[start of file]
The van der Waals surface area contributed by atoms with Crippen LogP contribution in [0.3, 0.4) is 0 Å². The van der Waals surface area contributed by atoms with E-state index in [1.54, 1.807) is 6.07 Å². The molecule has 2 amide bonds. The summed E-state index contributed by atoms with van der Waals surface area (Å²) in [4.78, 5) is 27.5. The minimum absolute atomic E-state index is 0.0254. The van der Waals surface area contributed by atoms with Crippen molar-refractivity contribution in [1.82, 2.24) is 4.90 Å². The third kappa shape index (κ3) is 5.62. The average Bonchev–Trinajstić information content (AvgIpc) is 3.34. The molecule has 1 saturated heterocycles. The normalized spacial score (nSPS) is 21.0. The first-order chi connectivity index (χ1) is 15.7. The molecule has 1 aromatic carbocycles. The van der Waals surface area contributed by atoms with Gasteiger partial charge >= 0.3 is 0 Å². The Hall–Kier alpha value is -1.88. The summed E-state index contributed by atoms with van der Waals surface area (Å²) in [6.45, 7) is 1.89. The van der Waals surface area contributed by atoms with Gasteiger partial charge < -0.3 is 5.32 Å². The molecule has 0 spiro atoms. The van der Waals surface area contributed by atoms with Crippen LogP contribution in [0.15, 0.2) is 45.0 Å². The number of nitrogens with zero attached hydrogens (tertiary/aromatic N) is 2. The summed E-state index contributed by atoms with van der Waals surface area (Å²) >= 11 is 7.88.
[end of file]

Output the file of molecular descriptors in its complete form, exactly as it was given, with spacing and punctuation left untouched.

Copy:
The van der Waals surface area contributed by atoms with Crippen LogP contribution in [0.3, 0.4) is 0 Å². The van der Waals surface area contributed by atoms with E-state index in [1.54, 1.807) is 6.07 Å². The molecule has 2 amide bonds. The summed E-state index contributed by atoms with van der Waals surface area (Å²) in [4.78, 5) is 27.5. The minimum absolute atomic E-state index is 0.0254. The van der Waals surface area contributed by atoms with Crippen molar-refractivity contribution in [1.82, 2.24) is 4.90 Å². The third kappa shape index (κ3) is 5.62. The average Bonchev–Trinajstić information content (AvgIpc) is 3.34. The molecule has 1 saturated heterocycles. The normalized spacial score (nSPS) is 21.0. The first-order chi connectivity index (χ1) is 15.7. The molecule has 1 aromatic carbocycles. The van der Waals surface area contributed by atoms with Gasteiger partial charge >= 0.3 is 0 Å². The Hall–Kier alpha value is -1.88. The summed E-state index contributed by atoms with van der Waals surface area (Å²) in [6.45, 7) is 1.89. The van der Waals surface area contributed by atoms with Gasteiger partial charge < -0.3 is 5.32 Å². The molecule has 0 spiro atoms. The van der Waals surface area contributed by atoms with Crippen LogP contribution in [0.15, 0.2) is 45.0 Å². The number of nitrogens with zero attached hydrogens (tertiary/aromatic N) is 2. The summed E-state index contributed by atoms with van der Waals surface area (Å²) >= 11 is 7.88.